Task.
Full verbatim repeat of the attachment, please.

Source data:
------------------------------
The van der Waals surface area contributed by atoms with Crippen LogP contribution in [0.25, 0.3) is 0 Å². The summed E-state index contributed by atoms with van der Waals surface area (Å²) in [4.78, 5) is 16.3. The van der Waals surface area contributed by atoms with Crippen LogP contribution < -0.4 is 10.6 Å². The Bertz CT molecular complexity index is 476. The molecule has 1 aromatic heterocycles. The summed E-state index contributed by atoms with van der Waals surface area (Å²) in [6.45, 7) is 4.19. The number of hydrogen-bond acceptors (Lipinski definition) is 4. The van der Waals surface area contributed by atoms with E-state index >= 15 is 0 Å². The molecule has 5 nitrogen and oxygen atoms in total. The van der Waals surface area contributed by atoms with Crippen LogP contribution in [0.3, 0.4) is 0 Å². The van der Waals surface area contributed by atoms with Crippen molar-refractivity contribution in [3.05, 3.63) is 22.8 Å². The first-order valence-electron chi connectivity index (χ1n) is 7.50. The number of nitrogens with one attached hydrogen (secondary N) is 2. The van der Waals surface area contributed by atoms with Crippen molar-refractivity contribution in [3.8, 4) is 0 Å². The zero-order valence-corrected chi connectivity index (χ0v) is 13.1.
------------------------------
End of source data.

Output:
The van der Waals surface area contributed by atoms with Crippen LogP contribution in [0.25, 0.3) is 0 Å². The summed E-state index contributed by atoms with van der Waals surface area (Å²) in [4.78, 5) is 16.3. The van der Waals surface area contributed by atoms with Crippen LogP contribution < -0.4 is 10.6 Å². The Bertz CT molecular complexity index is 476. The molecule has 1 aromatic heterocycles. The summed E-state index contributed by atoms with van der Waals surface area (Å²) in [6.45, 7) is 4.19. The number of hydrogen-bond acceptors (Lipinski definition) is 4. The van der Waals surface area contributed by atoms with E-state index >= 15 is 0 Å². The molecule has 5 nitrogen and oxygen atoms in total. The van der Waals surface area contributed by atoms with Crippen LogP contribution in [0.3, 0.4) is 0 Å². The van der Waals surface area contributed by atoms with Crippen molar-refractivity contribution in [3.05, 3.63) is 22.8 Å². The first-order valence-electron chi connectivity index (χ1n) is 7.50. The number of nitrogens with one attached hydrogen (secondary N) is 2. The van der Waals surface area contributed by atoms with Crippen molar-refractivity contribution in [3.8, 4) is 0 Å². The zero-order valence-corrected chi connectivity index (χ0v) is 13.1.